There was a temporary break in the performance when security forces over-zealously quelled throngs of fans who were trying to force their way into the stadium with tear gas and batons. It was an incident Marley reportedly described as “Madness” in the acclaimed biography Catch A Fire, though subsequent interviews after his death with Rita Marley downplayed the level of disillusionment he apparently experienced as a result of this.

Marley recognized the Independence Day concert had not been accessible to the masses and typically, he therefore played a subsequent show the next day to an audience of over 100,000 almost exclusively black people.

Bob Marley
Bob Marley
Image: AP Photo

Bob Marley died of skin cancer just 13 months later on May 11, 1981. Forty years on from that iconic concert, it is difficult to know what he would have made of the show in the light of Zimbabwe’s later struggles. Subsequent events have demonstrated the older generation of Zimbabweans have auto-mythologized the event.  The internationally acclaimed Zimbabwean actor Lucian Msamati described this as a “misdirected nostalgia at odds with the current reality that somehow still has a grip on core policy and culture and is choking and stunting it”.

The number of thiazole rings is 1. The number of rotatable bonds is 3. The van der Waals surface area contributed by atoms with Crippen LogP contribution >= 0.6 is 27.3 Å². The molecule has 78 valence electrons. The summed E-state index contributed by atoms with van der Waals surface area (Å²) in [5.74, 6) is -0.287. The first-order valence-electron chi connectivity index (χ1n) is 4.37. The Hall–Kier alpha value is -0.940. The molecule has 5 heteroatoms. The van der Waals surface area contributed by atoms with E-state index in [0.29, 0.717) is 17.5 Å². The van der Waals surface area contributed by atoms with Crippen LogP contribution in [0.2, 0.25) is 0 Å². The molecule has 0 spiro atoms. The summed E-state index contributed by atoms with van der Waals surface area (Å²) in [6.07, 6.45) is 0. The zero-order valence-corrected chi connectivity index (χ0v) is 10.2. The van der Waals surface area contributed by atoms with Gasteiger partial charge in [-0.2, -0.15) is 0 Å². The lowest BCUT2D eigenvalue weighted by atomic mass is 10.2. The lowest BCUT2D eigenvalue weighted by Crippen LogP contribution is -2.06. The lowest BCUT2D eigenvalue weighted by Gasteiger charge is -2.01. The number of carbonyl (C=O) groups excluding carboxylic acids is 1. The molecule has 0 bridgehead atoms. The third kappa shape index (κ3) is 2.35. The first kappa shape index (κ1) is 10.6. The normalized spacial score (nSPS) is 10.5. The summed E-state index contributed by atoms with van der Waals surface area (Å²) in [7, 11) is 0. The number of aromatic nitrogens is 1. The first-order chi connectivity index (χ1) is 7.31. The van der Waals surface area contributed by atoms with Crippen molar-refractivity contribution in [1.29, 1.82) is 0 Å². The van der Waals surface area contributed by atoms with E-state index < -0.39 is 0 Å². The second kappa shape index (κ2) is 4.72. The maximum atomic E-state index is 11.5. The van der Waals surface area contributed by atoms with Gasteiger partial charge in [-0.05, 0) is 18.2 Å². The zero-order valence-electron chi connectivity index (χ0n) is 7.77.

High quality footage of this remarkable musical apotheosis of pan-Africanism isn’t widely available though there are grainy videos with weak audio on YouTube. But even Zimbabweans born long afterwards have seen clips on national television.

It is evident that the fervor that was generated by Marley as part of the independence celebration propelled the revolutionary zeal of many Pan-Africanists at the time and since. Bob Marley’s performance in Harare 40 years ago is indicative of the hope of an Africa that was promised, and is hopefully, becoming.

As he hoped in the song, Zimbabwe.

No more internal power struggle
We come together to overcome the little trouble
Soon we’ll find out who is the real revolutionary
‘Cause I don’t want my people to be contrary

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